RESTRICTIONS: Rune knights gain 1D6 hit points per level. Rune knights gain all the advantages of fighters. They may use shields, can wear any type of armour, and may fight with any kind of weapon. A character must have an intelligence score of at least 9 to be a rune knight, and must have a charisma score of no more than 9.

SPECIAL ABILITIES: Rune Knights can cast spells using Rune Magic. A Rune Knight gains spells per level as an elf, and this is the exact number of spells the character knows. The character gains these spells as soon as they level-up, and may choose from any magic-user spell of the appropriate spell level. Rune Knights do not require spell components to cast any of their spells. The spells are a part of the character, infused into their very DNA. Rune Knights can not research new spells, create scrolls, or otherwise act as magic-users.

Rune Knights can dispel any magic cast in their vicinity using the Runic ability. After a magical spell or ability is used the player may declare they are using their Runic ability. They may only do so if they have not yet acted in the round. The Runic ability will replace the action the character had declared they would make. (So the character may only nullify one spell per round.) The character makes a Save vs. Magic: on success the spell or magical ability has no effect whatsoever, and the character gains 1 hit point for each level of the spell; on a fail the spell or ability proceeds as usual. Note: this ability is not a dispel magic spell. The character can’t disenchant a wand, but they could try and prevent the spell a wand casts from working; they can’t dispel a magical trap, but could try and stop any magic the trap itself casts; they can’t unlock a magically sealed door.

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Rune Knights for Baroviania (Old)

by Ramanan Sivaranjan on August 12, 2012

Tagged: dnd baroviania constantcon homebrew

Update: You can read about final version of this class in my follow-up post: Rune Knights for Baroviania.

My favourite character from the game Final Fantasy 6 was Celes. The character was a warrior crossed with a magic user. Her special ability was called Runic: when used as an action it would negate the effect of the next spell cast in combat; Celes would gain hit points equal to the magic points the spell cost to cast. I could write pages and pages about how FF6 is the greatest game ever, and even more about the fact Celes is the best character in that game, but I won’t. You’ll just have to trust me.

I wanted to make a Rune Knight class for Reynaldo’s D&D campaign world Baroviania so I could play some variation of Celes in his game. I was originally thinking a Rune Knight would be some sort of cleric, but Reynaldo suggested I look at the elf from D&D. I always forget about the demi-humans in D&D. Elves are actually a pretty good fit for the class: a plate wearing magic user does sound like Celes.


Rune Knight

Rune knights are genetically enhanced warriors from the Dark Capital. They are artificially infused with magic. This grants them the ability to cast spells like a wizard. Their ties to the dark forces of the world leads others to regard them with suspicion and mistrust. Rune knights are often introverts and loners.

The prime requisites for a rune knight are Strength and Intelligence. They receive a 5% bonus to earned experience points if they have a 13 or more in both skills. They receive a 10% bonus to earned experience points if they have at least a 13 Strength and an Intelligence score of at least 16.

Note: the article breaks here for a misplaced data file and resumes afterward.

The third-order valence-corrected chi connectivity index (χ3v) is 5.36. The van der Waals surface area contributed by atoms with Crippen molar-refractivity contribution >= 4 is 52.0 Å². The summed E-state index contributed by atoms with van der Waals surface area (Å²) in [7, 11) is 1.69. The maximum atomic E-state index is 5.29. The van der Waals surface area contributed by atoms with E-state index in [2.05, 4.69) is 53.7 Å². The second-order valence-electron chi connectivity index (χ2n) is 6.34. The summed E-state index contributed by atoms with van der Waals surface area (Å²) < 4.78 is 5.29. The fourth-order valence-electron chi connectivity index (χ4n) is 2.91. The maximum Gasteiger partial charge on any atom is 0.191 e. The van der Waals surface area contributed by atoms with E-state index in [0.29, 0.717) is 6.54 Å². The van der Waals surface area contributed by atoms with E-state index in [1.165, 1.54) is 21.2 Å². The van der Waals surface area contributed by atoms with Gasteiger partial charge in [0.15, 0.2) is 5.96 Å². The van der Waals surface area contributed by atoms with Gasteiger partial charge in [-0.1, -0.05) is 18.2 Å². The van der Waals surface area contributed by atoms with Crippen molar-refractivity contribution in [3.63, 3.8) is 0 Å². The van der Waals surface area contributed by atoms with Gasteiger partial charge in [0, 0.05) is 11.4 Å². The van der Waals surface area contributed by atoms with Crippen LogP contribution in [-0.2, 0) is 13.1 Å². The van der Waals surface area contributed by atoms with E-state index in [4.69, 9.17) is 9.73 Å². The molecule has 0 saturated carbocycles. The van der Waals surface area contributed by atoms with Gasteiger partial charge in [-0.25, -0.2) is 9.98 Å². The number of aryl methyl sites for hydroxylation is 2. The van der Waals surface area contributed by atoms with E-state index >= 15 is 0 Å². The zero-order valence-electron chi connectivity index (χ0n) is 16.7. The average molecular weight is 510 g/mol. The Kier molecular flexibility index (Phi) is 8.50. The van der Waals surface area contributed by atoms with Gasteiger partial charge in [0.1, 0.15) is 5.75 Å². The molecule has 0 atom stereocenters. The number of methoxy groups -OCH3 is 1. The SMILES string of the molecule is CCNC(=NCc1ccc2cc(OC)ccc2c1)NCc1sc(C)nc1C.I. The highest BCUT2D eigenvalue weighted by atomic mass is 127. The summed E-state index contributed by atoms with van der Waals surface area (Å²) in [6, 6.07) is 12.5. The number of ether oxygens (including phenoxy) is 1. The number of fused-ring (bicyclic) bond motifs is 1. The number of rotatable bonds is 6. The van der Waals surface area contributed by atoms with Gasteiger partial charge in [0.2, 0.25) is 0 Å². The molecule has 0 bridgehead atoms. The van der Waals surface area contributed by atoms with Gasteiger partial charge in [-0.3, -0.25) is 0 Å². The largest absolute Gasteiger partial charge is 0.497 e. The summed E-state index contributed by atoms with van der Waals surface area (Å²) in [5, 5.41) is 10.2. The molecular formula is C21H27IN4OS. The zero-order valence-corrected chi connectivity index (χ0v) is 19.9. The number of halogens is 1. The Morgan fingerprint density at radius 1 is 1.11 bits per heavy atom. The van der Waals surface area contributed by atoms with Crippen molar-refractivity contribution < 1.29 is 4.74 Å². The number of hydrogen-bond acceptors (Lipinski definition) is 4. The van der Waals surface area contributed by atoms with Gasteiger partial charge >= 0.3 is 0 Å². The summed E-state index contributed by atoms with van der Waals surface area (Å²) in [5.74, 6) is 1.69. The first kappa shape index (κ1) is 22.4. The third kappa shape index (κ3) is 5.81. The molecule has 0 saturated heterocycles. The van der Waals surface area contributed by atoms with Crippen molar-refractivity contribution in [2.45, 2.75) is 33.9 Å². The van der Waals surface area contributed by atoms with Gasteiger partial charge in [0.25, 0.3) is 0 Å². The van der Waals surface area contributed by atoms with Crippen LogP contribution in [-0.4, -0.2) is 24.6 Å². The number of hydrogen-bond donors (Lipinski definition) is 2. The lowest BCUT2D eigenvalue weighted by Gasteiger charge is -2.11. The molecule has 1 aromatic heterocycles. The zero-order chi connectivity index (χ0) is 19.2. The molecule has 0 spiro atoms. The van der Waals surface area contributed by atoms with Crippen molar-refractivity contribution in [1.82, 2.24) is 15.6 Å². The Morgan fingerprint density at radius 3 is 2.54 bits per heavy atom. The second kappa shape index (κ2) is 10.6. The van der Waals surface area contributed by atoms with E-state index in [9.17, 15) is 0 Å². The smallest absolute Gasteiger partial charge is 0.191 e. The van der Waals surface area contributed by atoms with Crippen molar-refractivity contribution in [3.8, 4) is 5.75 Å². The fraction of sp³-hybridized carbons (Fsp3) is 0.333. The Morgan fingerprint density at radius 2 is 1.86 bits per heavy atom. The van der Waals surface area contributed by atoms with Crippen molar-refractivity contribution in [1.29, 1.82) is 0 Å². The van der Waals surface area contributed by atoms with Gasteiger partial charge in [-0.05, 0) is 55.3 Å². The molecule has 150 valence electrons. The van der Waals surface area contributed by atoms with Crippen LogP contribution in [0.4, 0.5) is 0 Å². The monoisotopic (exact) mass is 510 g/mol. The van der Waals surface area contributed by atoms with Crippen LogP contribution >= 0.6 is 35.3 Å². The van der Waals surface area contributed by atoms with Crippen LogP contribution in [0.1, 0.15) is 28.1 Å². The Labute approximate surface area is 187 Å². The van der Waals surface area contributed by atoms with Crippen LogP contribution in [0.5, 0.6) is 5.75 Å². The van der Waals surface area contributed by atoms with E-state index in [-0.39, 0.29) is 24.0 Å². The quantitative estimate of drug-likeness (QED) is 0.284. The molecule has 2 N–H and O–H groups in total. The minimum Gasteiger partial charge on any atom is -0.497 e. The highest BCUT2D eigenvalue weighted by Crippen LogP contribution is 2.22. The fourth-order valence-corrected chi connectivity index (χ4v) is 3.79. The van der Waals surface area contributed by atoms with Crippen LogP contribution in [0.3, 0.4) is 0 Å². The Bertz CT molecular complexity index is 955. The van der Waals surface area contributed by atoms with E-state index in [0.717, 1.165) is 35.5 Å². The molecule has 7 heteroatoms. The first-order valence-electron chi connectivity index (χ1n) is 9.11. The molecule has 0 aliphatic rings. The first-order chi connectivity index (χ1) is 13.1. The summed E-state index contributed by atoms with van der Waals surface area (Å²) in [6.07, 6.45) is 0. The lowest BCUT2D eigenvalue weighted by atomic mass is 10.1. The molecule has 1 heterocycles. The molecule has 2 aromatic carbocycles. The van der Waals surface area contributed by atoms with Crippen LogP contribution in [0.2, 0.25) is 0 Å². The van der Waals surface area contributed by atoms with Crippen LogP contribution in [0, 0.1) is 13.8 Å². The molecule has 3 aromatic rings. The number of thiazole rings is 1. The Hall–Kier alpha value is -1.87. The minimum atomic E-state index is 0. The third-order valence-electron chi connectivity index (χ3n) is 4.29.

Rune knights progress in levels at the same rate as Elves. (In other words, slowly.)

RESTRICTIONS: Rune knights gain 1D6 hit points per level. Rune knights gain all the advantages of both fighters and magic-users. They may use shields, can wear any type of armour, and may fight with any kind of weapon. They can also cast spells like a magic-user, and use the same spell list. A character must have an intelligence score of at least 9 to be a rune knight.

SPECIAL ABILITIES: Rune Knights can dispel any magic cast in their vicinity using the Runic ability.

Runic

As mentioned above, in FF6 Celes’ Runic ability dispels the next spell cast after it has been activated, regardless of its strength. An anti-magic ability like this in D&D seems quite powerful, though this is in some ways balanced out by the fact the ability must be used before a spell is cast (it’s preventative) and that most low-level D&D monsters don’t actually cast a lot of magic.

Option 1: One take on the Runic ability is to use the exact same mechanics from FF6, more or less. On a character’s turn they may declare they are using their Runic ability. Any magical spell or ability that is used before the characters next turn is immediately dispelled and has no effect whatsoever. The character gains 1 hit point for each level of the spell. The ability may only nullify one spell per round. The character may activate the ability again on their next turn.

Option 2: An alternative take would be to make the ability more useful in combat by making it reactive, at the cost of making it less reliable. After a magical spell or ability is used the player may declare they are using their Runic ability. They may only do so if they have not yet acted in the round. The Runic ability will replace the action the character had declared they would make. (So the character may only nullify one spell per round.) The character makes a Save vs. Magic: on success the spell or magical ability has no effect whatsoever, and the character gains 1 hit point for each level of the spell; on a fail the spell or ability proceeds as usual.

Another idea would be to make the player and the monster do some sort of opposed roll, rather than a save. You could also add critical success and failure results: on a critical fail (a roll of 1) the character takes 1 damage for each level of the spell, on a critical hit (a roll of 20) the spell is reflected back at the caster.


One thing I was thinking of doing was requiring a rune knights have charisma scores lower than 9, so they always have a negative reaction roll. That seems inline with how Celes is treated in FF6. I don’t think I’ve seen classes with maximum requirements on their ability scores, though. I also need to figure out how the character would fit in the actual game world.

If you have any thoughts about the class, let me know.